Next residue up to RM50 million = 0.10%

Factors which determine your property valuation

Understanding the factors which make a property more (or less) valuable will help to assist purchasing/investment decisions. Usually, a residential property’s valuation is impacted by the following:

Location

The value of a property is generally higher the nearer it is to the city centre.  On the flip side, if the home is within the vicinity of something undesirable such as a cemetery, power stations or a waste disposal area – that could bring down the property’s value.

Accessibility and amenities

The value of a property is generally increased if it is near major highways, public transit nodes such as the MRT and LRT, and conveniences such as clinics and private hospitals, educational institutions, banks and shopping malls, as well as international or private schools.

Maintenance and renovations

This would apply for subsale properties – Valuers will take into account maintenance and renovation works done which enhance the livability and aesthetic value of the property.

Quality of construction

A building that is made of high-quality materials might hold together longer before having any issues, thus these will be valued higher. Homes that were constructed over a decade ago can still fetch a premium price due to the quality of the building materials, workmanship and structural design.

MORE: Is buying a home near the MRT3 circle line a smart move?

6. Home insurance 

MRTA or MLTA?
© Getty Images

Most banks will require buyers to purchase insurance on their homes as part of the housing loan package to protect the value of the property. The common option includes:

Mortgage Reducing Term Assurance (MRTA)

MRTA is the most popular and economical option for property loan borrowers and is usually packaged as an option when applying for a home loan at a bank. It is a single premium group term life insurance that pays your outstanding home loan in event of your death or total permanent disability (TPD).

The costs of MRTA are dependent on the age of the borrower (usually the older the borrower, the higher the MRTA) and the total mortgage on the property (usually estimated at 3% to 5% of the total mortgage).

Mortgage Level Term Assurance (MLTA)

MLTA offers repayment of your outstanding home loan as well as a guaranteed cash value back at the end of the scheme. This cash benefit will help keep your family afloat in the event of your death or total permanent disability (TPD). Unlike the MRTA, anyone can be a beneficiary for an MLTA, the policy-holder can nominate any family member to receive the pay-out should something happen to him or her.

An MLTA’s sum assured remains constant or level throughout the policy’s tenure period. The most important thing about this mortgage insurance is that the insurance proceeds are credit-proof and will not be frozen.

Term Life insurance

This is the oldest and most common life insurance which offers your family (beneficiary) a lump sum payment (sum assured) in event of your death or TDP during your policy tenure (similar to MLTA).

However, the premium structure is akin to the MRTA but is more flexible as you and your loved ones will be protected as long as you pay the premium and it can be terminated at any point in time. Policy-holders can also extend the coverage by adding critical illness into the condition in return for a slightly higher premium.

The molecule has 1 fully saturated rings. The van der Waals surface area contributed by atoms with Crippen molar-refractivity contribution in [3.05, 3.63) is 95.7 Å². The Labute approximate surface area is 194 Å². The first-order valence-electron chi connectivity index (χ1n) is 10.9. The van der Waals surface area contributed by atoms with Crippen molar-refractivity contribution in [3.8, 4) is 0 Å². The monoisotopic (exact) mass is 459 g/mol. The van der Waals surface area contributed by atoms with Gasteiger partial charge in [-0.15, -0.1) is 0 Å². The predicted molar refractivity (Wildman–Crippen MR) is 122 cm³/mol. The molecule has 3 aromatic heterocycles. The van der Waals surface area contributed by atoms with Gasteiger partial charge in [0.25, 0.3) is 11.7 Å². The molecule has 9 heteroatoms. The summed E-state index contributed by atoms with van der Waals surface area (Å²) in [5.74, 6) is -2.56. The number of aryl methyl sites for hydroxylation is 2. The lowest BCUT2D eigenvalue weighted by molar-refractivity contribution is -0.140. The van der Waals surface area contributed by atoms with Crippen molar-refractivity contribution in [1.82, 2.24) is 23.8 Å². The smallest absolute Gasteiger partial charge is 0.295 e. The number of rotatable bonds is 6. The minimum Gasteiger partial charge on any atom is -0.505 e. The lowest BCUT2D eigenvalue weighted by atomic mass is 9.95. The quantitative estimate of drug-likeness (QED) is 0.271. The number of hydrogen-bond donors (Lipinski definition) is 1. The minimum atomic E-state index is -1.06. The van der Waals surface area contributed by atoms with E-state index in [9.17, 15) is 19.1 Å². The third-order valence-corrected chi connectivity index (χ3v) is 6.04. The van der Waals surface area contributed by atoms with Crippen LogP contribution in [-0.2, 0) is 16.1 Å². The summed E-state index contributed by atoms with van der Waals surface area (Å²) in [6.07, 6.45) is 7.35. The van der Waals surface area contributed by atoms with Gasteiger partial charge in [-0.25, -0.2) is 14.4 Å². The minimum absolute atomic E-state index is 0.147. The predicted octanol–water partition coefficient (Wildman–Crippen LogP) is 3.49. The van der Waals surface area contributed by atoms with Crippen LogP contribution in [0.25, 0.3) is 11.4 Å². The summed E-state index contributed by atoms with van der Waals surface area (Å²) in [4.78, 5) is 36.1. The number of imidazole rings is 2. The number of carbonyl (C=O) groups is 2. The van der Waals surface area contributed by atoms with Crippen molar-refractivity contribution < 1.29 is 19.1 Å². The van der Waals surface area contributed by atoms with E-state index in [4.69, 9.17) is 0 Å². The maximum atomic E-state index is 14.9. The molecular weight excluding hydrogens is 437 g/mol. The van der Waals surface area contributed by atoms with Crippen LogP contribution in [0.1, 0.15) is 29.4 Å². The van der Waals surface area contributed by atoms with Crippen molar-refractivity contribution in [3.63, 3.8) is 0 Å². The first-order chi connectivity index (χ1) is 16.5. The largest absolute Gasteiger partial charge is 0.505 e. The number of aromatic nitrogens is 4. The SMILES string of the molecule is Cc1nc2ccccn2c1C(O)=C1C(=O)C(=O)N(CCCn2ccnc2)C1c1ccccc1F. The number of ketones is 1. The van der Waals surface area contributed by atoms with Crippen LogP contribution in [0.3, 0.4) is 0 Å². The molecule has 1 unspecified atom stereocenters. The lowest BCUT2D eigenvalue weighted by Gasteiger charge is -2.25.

READ: MLTA vs MRTA: Which mortgage life insurance to pick

7. Home renovations

For example, after you have completed the purchase of the house, you might want to change wall colours, doors, floorings, windows, fences, roofing, rooms and other elements of the house to suit your preferences. These could easily add up to your total costs, depending on whether the renovations involved are major or minor.

Here’s a tip: Most experts recommend not spending more than 10% of your home value on renovations. Check out our simple guide on how much does a home renovation cost in Malaysia?

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Disclaimer: The information is provided for general information only. iProperty.com Malaysia Sdn Bhd makes no representations or warranties in relation to the information, including but not limited to any representation or warranty as to the fitness for any particular purpose of the information to the fullest extent permitted by law. While every effort has been made to ensure that the information provided in this article is accurate, reliable, and complete as of the time of writing, the information provided in this article should not be relied upon to make any financial, investment, real estate or legal decisions. Additionally, the information should not substitute advice from a trained professional who can take into account your personal facts and circumstances, and we accept no liability if you use the information to form decisions.

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Costs to buy a house in Malaysia

To purchase a RM700,000 house in 2023, taking up a 35-year home loan at an interest rate of roughly 4.5%, would cost you almost RM3,000. Taking into account that you have other debt obligations amounting to RM1,000 (car instalments, PTPTN, etc) and that your Debt Service Ratio should not exceed 70% - your minimum income should amount to RM5.700
Some of the quick tips for first time homebuyers include determining your monthly budget beforehand, consider your commuting distance, research and spend some time in the neighbourhood to determine livability and take not of extra costs of owning strata property which includes monthly maintenance fee and sinking fund payments.